Since I've settled into a new school and made friends, some anxiety has been lifted off my shoulders. My Spanish is still nothing near fluent or even proficient, but I rejoice in small victories such as recognizing new words or formulating a verb without struggling over the conjugation.
On Sunday morning I went out on my host family's boat for a few hours. As we pushed away from the shore I was mesmerized by the view of Dénia - the city perfectly nestled between the mountain of Montgó and the Mediterranean Sea. I stretched out and closed my eyes to embrace the sunlight warming my skin on that beautiful October day... Just one of those "I can't believe I'm really here and this is happening" kind of moments.
Yesterday (Tuesday) I climbed the mountain of Montgó with my host mom, younger sister, and family friends. At first one thinks "this is so easy" because the relatively smooth trail has a gentle incline and its width can fit four across. However, we soon reached the real trail that required us to walk single file, climb steep inclines, and take considerate care to not fall off the side of the mountain. The loose gravel would often slide out from under your feet if a firm step was not planted to hold your weight. We took breaks for water every fifteen minutes and paced ourselves to the top.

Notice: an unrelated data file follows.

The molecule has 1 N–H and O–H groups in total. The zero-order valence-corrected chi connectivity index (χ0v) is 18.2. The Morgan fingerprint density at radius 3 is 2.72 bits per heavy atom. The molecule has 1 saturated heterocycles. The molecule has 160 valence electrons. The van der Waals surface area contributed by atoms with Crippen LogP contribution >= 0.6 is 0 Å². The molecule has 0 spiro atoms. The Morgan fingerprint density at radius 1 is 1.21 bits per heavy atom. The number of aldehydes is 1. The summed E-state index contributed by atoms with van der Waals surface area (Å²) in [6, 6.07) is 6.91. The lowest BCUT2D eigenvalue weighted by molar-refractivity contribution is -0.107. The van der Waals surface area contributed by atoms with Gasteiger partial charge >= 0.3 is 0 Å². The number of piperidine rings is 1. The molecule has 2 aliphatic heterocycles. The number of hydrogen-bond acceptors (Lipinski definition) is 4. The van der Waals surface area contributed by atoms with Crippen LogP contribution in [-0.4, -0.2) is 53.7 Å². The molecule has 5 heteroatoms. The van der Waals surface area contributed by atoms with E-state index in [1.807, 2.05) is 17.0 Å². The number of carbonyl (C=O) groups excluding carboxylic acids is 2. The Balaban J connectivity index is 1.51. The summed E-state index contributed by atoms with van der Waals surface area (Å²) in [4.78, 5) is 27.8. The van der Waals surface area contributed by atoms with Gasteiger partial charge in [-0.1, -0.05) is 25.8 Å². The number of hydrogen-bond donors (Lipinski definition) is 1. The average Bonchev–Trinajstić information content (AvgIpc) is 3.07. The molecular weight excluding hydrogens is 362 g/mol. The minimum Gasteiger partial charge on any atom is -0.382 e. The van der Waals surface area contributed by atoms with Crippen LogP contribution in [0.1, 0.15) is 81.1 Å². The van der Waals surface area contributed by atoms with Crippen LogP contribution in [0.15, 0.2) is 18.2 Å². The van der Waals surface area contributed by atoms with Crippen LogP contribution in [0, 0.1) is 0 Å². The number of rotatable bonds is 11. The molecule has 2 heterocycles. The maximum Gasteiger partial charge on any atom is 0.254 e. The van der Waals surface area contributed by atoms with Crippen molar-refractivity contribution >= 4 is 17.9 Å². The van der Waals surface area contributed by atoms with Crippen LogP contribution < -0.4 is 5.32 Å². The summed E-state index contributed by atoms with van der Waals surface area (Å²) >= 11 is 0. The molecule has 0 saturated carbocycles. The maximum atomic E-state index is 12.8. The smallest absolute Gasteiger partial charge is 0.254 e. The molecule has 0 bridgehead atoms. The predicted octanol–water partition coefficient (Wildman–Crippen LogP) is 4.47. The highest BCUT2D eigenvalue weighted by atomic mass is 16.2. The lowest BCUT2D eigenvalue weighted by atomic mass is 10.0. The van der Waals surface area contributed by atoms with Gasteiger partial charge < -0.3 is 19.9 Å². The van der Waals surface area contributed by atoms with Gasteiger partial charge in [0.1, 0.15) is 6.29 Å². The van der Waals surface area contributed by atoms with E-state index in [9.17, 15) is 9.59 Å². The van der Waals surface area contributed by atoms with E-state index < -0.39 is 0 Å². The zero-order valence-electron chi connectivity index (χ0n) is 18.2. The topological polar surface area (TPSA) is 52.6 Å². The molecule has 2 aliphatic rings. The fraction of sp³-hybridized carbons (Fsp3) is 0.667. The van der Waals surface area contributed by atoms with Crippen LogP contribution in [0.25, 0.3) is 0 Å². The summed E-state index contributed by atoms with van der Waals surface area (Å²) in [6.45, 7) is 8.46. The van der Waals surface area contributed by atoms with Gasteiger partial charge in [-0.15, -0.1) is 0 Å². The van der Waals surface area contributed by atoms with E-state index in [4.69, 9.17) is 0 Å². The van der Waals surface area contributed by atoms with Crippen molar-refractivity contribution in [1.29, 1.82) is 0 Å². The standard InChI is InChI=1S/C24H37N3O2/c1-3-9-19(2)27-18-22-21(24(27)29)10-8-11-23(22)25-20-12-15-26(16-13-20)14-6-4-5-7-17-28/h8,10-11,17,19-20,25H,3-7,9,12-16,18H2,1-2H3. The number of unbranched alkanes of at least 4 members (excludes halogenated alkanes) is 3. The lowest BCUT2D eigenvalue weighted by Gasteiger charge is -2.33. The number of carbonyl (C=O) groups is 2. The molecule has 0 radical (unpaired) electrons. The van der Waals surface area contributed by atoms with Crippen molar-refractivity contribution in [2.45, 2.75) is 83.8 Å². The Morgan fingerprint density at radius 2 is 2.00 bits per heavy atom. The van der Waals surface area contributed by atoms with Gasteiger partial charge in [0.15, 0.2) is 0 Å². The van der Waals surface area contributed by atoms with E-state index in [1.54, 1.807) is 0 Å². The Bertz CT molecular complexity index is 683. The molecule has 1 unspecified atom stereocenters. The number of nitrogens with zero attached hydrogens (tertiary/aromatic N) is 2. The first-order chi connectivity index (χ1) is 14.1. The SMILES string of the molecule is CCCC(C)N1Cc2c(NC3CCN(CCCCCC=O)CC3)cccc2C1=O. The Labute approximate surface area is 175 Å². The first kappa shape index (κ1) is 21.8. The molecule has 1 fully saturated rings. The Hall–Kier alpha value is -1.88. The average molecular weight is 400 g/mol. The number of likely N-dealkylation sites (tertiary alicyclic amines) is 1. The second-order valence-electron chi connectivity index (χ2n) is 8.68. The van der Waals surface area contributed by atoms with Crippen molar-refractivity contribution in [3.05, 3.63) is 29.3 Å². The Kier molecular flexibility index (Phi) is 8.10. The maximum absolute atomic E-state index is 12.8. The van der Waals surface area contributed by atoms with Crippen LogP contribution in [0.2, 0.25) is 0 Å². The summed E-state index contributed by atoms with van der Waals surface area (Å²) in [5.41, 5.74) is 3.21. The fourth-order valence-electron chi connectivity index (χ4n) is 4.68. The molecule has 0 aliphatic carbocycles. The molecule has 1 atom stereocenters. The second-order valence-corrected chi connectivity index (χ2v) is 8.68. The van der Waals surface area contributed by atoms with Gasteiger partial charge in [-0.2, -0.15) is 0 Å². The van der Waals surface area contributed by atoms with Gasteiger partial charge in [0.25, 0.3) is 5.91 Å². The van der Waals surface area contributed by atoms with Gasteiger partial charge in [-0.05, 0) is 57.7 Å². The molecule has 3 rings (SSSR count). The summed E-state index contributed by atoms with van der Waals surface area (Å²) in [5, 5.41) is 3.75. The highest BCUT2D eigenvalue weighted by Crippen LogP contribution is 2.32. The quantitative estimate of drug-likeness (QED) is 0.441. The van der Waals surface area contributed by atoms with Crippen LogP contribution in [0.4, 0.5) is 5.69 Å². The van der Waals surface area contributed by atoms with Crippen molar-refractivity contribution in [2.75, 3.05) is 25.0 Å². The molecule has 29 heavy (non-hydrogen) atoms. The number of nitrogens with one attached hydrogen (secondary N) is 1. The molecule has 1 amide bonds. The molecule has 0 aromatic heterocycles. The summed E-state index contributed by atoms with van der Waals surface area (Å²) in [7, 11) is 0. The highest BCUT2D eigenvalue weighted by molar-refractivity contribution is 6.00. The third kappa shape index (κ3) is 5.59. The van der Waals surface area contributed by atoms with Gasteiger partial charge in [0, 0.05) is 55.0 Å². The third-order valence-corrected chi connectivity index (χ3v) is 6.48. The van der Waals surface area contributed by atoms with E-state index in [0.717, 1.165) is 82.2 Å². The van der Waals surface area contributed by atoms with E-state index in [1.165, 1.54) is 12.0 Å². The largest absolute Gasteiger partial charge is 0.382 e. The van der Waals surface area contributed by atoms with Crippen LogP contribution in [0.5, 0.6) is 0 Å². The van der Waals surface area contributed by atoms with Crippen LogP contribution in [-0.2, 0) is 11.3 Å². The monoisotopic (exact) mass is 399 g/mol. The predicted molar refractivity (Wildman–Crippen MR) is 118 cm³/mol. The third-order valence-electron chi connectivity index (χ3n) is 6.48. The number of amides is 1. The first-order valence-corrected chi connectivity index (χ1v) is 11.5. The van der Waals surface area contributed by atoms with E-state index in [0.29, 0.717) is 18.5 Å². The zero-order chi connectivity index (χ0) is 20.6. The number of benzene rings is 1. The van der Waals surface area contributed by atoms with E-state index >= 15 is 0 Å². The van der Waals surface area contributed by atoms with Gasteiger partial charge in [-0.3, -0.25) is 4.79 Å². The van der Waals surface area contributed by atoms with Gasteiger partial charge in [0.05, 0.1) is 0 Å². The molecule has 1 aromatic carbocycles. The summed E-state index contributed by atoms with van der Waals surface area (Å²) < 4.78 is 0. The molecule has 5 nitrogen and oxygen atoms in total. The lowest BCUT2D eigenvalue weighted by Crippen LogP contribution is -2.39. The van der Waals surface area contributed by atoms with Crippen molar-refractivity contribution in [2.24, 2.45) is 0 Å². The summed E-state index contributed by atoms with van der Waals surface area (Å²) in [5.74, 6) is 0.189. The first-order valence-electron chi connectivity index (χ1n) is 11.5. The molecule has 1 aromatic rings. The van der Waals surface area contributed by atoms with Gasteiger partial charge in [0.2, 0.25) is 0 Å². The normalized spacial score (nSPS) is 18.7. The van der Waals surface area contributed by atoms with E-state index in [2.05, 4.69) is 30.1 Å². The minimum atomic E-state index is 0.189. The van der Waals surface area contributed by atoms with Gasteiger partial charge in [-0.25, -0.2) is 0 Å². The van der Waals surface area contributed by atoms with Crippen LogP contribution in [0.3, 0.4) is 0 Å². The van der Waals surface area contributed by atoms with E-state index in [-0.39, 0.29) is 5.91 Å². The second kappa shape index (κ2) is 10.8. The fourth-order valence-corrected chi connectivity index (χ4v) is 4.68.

"The top" is exactly where we thought we were when we stopped to eat lunch and take in the magnificent view of all the remained below the mountain. Our ultimate destination was to reach the cross though, which we soon found out, would required over another hour's hike. No longer in the shade and protection of the mountain side, our bodies were exposed to the direct sunlight that beat down on us at the time approached noon. Sweat poured down our skin as the climb proved to be even more challenging.
Finally, at the cross, we all sat down to rest and rehydrate while indulging in the breathtaking sight. I plucked two thorns from my shin that had somehow pierced my flesh on the hike up. I found the trickle of blood very suiting though, as I sat at the foot of the cross. We took some pictures, drank more water, and tried to prolong this time of rest before beginning the decent down the mountain.
Some 45 minutes later we began the decent. Before leaving it was announced that everyone was out of water, and the two hour hike in the afternoon heat promised us all a great deal of discomfort. My legs and feet complained at the mercy of each jagged rock they encountered. The only thing willing me to go faster though was the sandpaper in the back of my throat and thick saliva that could barely pass it. Going down the mountain required greater care and patience with the challenging terrain. I felt bad for the young boys that were with us because their legs were much shorter and I could only imagine their discomfort as I took into account my own.
Finally, at the bottom, we piled into the car and chugged down a few warm water bottles that were in the trunk.
I can't deny the amazing view from the top of that mountain. We could see every town and mountain for miles. However, I now understand why most residents of Dénia only make that hike once in their lifetime! ;)